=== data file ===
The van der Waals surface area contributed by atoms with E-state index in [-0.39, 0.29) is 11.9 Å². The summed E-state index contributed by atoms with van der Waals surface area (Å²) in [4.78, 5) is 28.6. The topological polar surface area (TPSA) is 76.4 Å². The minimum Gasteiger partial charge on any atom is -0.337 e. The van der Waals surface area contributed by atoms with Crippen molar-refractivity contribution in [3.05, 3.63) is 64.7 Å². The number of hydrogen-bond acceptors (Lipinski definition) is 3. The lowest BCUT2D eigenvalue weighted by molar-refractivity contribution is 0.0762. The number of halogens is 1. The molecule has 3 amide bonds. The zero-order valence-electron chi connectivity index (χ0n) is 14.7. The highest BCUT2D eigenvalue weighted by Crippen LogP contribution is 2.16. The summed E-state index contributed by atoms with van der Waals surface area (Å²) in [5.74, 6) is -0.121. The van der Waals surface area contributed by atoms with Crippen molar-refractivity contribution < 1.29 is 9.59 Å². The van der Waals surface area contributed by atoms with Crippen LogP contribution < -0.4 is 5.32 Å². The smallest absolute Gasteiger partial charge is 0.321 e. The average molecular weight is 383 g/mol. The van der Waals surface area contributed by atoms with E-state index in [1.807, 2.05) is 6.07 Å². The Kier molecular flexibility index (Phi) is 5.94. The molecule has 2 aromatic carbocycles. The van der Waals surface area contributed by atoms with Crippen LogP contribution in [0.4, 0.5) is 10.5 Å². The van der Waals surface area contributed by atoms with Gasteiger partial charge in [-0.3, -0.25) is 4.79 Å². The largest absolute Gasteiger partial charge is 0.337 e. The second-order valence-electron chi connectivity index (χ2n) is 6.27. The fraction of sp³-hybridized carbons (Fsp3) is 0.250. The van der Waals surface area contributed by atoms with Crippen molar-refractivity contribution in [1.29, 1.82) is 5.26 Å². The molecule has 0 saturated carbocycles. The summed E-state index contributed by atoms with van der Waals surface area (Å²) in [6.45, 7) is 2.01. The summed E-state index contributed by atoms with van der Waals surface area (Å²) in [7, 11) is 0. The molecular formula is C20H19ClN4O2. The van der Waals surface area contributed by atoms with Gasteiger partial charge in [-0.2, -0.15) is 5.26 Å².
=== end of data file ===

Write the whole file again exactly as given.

The van der Waals surface area contributed by atoms with E-state index in [-0.39, 0.29) is 11.9 Å². The summed E-state index contributed by atoms with van der Waals surface area (Å²) in [4.78, 5) is 28.6. The topological polar surface area (TPSA) is 76.4 Å². The minimum Gasteiger partial charge on any atom is -0.337 e. The van der Waals surface area contributed by atoms with Crippen molar-refractivity contribution in [3.05, 3.63) is 64.7 Å². The number of hydrogen-bond acceptors (Lipinski definition) is 3. The lowest BCUT2D eigenvalue weighted by molar-refractivity contribution is 0.0762. The number of halogens is 1. The molecule has 3 amide bonds. The zero-order valence-electron chi connectivity index (χ0n) is 14.7. The highest BCUT2D eigenvalue weighted by Crippen LogP contribution is 2.16. The summed E-state index contributed by atoms with van der Waals surface area (Å²) in [5.74, 6) is -0.121. The van der Waals surface area contributed by atoms with Crippen molar-refractivity contribution < 1.29 is 9.59 Å². The van der Waals surface area contributed by atoms with Crippen LogP contribution < -0.4 is 5.32 Å². The smallest absolute Gasteiger partial charge is 0.321 e. The average molecular weight is 383 g/mol. The van der Waals surface area contributed by atoms with E-state index in [1.807, 2.05) is 6.07 Å². The Kier molecular flexibility index (Phi) is 5.94. The molecule has 2 aromatic carbocycles. The van der Waals surface area contributed by atoms with Crippen LogP contribution in [0.4, 0.5) is 10.5 Å². The van der Waals surface area contributed by atoms with Gasteiger partial charge in [-0.3, -0.25) is 4.79 Å². The largest absolute Gasteiger partial charge is 0.337 e. The second-order valence-electron chi connectivity index (χ2n) is 6.27. The fraction of sp³-hybridized carbons (Fsp3) is 0.250. The van der Waals surface area contributed by atoms with Crippen molar-refractivity contribution in [1.29, 1.82) is 5.26 Å². The molecule has 0 saturated carbocycles. The summed E-state index contributed by atoms with van der Waals surface area (Å²) in [6.45, 7) is 2.01. The summed E-state index contributed by atoms with van der Waals surface area (Å²) in [7, 11) is 0. The molecular formula is C20H19ClN4O2. The van der Waals surface area contributed by atoms with Gasteiger partial charge in [-0.2, -0.15) is 5.26 Å².